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The Education of Jason Bay
Posted By Howard Megdal On November 29, 2011 @ 9:15 am In Today's Mets headlines | Comments Disabled
Just as Americans largely learn world geography based upon countries we invade, a useful byproduct of the terrible Jason Bay contract has been to educate Mets fans about the bad contracts around the league. Instead of coveting free agents like Albert Pujols or Prince Fielder-who, after all, would come without the tactical advantage of trading Jason Bay- Mets fans have instead spent nights dreaming of Carlos Zambrano, Vernon Wells and the reincarnated contract of Darren Dreifort.
So naturally, it caught my eye when I saw Buster Olney on Twitter  this morning say the the White Sox want to dump the salary of reliever Matt Thornton, owed $5.5 million in 2012, $5.5 million in 2013 and a $1 million buyout of a 2014 option. So that’s $12 million.
Thornton isn’t being shopped for ineffectiveness. His 2.8 walks per nine, 10.8 strikeouts per nine, and 2.90 ERA over the past three seasons would instantly make him the best reliever on the Mets by a wide margin.
The Jason Bay Trade Machine within all of us immediately went into overdrive, producing a Thornton/Jake Peavy for Bay deal. Peavy is owed $17 million in 2012, with a $4 million buyout of his 2013 option. So that’s a total of $33 million between Peavy and Thornton.
That isn’t far off from what Bay is owed- $16 million in 2012, $16 million in 2013, and a $3 million buyout of his 2014 option. (That option automatically vests if Bay collects 600 plate appearances in 2013, or 500 in both 2012 and 2013.)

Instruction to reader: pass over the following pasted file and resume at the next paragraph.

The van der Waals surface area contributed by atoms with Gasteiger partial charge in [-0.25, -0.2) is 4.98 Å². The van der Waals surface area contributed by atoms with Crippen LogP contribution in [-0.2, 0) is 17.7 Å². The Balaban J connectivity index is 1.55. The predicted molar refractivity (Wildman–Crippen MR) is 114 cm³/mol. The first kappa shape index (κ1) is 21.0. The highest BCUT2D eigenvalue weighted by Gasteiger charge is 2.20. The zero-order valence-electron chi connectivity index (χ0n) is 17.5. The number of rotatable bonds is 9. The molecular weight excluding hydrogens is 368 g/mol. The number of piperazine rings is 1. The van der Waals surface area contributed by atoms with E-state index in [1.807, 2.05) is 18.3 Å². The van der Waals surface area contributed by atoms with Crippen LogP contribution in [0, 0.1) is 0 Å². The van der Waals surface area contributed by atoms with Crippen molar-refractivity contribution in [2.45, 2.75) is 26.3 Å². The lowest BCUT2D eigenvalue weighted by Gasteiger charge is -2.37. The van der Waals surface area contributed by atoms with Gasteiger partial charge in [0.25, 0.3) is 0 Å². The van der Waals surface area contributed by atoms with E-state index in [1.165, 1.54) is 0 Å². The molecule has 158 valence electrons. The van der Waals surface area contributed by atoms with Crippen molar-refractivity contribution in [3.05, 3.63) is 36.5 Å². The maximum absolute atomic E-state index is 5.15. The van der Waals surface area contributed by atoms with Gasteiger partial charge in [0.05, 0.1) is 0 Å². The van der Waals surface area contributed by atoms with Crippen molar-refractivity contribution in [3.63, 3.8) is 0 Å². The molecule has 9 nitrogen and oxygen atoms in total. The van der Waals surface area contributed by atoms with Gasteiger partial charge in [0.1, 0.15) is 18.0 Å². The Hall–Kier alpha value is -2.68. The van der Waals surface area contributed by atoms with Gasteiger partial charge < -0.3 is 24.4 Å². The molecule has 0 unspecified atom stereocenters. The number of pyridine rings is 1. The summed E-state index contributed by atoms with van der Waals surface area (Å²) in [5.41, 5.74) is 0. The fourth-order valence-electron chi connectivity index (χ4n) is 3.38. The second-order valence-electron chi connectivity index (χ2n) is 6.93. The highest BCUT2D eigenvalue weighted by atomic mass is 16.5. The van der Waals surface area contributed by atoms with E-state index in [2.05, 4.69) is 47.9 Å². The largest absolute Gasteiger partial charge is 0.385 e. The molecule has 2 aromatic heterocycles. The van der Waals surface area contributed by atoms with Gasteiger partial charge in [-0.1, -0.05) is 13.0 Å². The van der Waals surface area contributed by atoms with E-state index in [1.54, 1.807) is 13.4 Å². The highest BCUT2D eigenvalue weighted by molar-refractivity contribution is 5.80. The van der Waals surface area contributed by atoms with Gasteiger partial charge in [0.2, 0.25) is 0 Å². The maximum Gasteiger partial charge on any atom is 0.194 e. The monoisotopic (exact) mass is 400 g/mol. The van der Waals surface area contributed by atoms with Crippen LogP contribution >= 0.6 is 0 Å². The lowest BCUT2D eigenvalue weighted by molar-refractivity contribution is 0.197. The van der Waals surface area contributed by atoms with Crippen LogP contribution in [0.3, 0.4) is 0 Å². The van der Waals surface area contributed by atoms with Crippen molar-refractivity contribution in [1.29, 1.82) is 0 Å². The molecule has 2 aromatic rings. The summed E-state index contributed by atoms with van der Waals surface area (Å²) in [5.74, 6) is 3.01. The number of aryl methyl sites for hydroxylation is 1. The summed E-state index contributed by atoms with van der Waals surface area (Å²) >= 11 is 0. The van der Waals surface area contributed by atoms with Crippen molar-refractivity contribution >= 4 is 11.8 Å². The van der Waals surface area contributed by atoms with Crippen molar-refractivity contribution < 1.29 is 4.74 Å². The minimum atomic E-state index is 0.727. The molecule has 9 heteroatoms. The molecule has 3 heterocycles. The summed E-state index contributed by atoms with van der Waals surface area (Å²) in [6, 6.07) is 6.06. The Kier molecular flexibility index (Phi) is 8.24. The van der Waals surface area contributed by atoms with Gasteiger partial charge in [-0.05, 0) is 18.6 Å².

But let’s assume for the moment that no team plays Bay that much. There’s another question: why would the White Sox make this deal?
I think the Mets would need to kick in a prospect or two to make it worth Chicago’s time. And that’s not a terrible idea, since Peavy and Thornton instantly makes the 2012 pitching staff better, while opening left field for Lucas Duda, a better defensive fit for him than right field.
Still, in terms of long-term building for the Mets, it means giving up a prospect or two for short-term help. It probably doesn’t add up.
That’s for the best, really. Now we all have an excuse to look up the contract terms of Alfonso Soriano. Jason Bay has made us all more knowledgeable baseball fans.
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 Buster Olney on Twitter: https://twitter.com/#!/Buster_ESPN/status/141468778197303296
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